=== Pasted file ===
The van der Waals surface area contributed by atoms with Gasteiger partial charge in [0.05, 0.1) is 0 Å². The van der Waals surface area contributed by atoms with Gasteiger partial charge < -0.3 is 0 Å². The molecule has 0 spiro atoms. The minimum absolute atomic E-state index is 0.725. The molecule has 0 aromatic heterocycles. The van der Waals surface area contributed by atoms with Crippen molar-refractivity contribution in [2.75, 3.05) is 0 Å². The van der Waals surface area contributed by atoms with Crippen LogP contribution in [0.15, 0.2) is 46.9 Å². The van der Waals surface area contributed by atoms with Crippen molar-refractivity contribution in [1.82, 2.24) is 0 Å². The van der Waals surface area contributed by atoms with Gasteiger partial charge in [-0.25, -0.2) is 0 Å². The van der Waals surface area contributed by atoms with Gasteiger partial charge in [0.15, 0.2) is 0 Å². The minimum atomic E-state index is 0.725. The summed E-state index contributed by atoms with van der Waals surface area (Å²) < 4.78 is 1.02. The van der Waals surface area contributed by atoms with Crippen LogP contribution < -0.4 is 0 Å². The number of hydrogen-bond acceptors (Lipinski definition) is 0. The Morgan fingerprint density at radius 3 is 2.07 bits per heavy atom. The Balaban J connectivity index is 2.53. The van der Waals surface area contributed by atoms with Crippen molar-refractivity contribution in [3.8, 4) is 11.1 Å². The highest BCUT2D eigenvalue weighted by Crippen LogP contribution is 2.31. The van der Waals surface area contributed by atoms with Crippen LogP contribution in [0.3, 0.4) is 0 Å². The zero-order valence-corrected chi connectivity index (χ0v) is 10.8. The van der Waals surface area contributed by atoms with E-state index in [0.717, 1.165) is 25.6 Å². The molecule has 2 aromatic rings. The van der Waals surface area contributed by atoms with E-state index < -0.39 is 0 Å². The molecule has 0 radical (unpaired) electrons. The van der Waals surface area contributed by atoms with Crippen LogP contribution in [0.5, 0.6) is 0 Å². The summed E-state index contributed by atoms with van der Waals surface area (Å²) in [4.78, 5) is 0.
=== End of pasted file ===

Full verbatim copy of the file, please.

The van der Waals surface area contributed by atoms with Gasteiger partial charge in [0.05, 0.1) is 0 Å². The van der Waals surface area contributed by atoms with Gasteiger partial charge < -0.3 is 0 Å². The molecule has 0 spiro atoms. The minimum absolute atomic E-state index is 0.725. The molecule has 0 aromatic heterocycles. The van der Waals surface area contributed by atoms with Crippen molar-refractivity contribution in [2.75, 3.05) is 0 Å². The van der Waals surface area contributed by atoms with Crippen LogP contribution in [0.15, 0.2) is 46.9 Å². The van der Waals surface area contributed by atoms with Crippen molar-refractivity contribution in [1.82, 2.24) is 0 Å². The van der Waals surface area contributed by atoms with Gasteiger partial charge in [-0.25, -0.2) is 0 Å². The van der Waals surface area contributed by atoms with Gasteiger partial charge in [0.15, 0.2) is 0 Å². The minimum atomic E-state index is 0.725. The summed E-state index contributed by atoms with van der Waals surface area (Å²) < 4.78 is 1.02. The van der Waals surface area contributed by atoms with Crippen LogP contribution < -0.4 is 0 Å². The number of hydrogen-bond acceptors (Lipinski definition) is 0. The Morgan fingerprint density at radius 3 is 2.07 bits per heavy atom. The Balaban J connectivity index is 2.53. The van der Waals surface area contributed by atoms with Crippen molar-refractivity contribution in [3.8, 4) is 11.1 Å². The highest BCUT2D eigenvalue weighted by Crippen LogP contribution is 2.31. The van der Waals surface area contributed by atoms with Crippen LogP contribution in [0.3, 0.4) is 0 Å². The zero-order valence-corrected chi connectivity index (χ0v) is 10.8. The van der Waals surface area contributed by atoms with E-state index in [0.717, 1.165) is 25.6 Å². The molecule has 2 aromatic rings. The van der Waals surface area contributed by atoms with E-state index < -0.39 is 0 Å². The molecule has 0 radical (unpaired) electrons. The van der Waals surface area contributed by atoms with Crippen LogP contribution in [0.5, 0.6) is 0 Å². The summed E-state index contributed by atoms with van der Waals surface area (Å²) in [4.78, 5) is 0.